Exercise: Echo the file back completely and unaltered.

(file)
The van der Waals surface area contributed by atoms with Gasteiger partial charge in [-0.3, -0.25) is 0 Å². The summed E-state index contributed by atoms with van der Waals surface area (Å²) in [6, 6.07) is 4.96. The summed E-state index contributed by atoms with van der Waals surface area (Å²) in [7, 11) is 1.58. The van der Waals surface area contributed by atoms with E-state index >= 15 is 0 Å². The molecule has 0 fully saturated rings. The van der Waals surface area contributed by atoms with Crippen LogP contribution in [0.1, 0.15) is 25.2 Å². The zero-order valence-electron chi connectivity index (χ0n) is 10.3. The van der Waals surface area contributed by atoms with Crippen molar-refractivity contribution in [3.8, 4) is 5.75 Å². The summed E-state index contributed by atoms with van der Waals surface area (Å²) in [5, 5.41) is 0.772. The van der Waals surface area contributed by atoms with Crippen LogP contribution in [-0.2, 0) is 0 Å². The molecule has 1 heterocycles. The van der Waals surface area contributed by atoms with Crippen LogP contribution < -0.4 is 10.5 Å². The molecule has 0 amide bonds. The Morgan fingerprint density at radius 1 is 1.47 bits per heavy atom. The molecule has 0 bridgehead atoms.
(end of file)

The van der Waals surface area contributed by atoms with Gasteiger partial charge in [-0.3, -0.25) is 0 Å². The summed E-state index contributed by atoms with van der Waals surface area (Å²) in [6, 6.07) is 4.96. The summed E-state index contributed by atoms with van der Waals surface area (Å²) in [7, 11) is 1.58. The van der Waals surface area contributed by atoms with E-state index >= 15 is 0 Å². The molecule has 0 fully saturated rings. The van der Waals surface area contributed by atoms with Crippen LogP contribution in [0.1, 0.15) is 25.2 Å². The zero-order valence-electron chi connectivity index (χ0n) is 10.3. The van der Waals surface area contributed by atoms with Crippen molar-refractivity contribution in [3.8, 4) is 5.75 Å². The summed E-state index contributed by atoms with van der Waals surface area (Å²) in [5, 5.41) is 0.772. The van der Waals surface area contributed by atoms with Crippen LogP contribution in [-0.2, 0) is 0 Å². The molecule has 1 heterocycles. The van der Waals surface area contributed by atoms with Crippen LogP contribution < -0.4 is 10.5 Å². The molecule has 0 amide bonds. The Morgan fingerprint density at radius 1 is 1.47 bits per heavy atom. The molecule has 0 bridgehead atoms.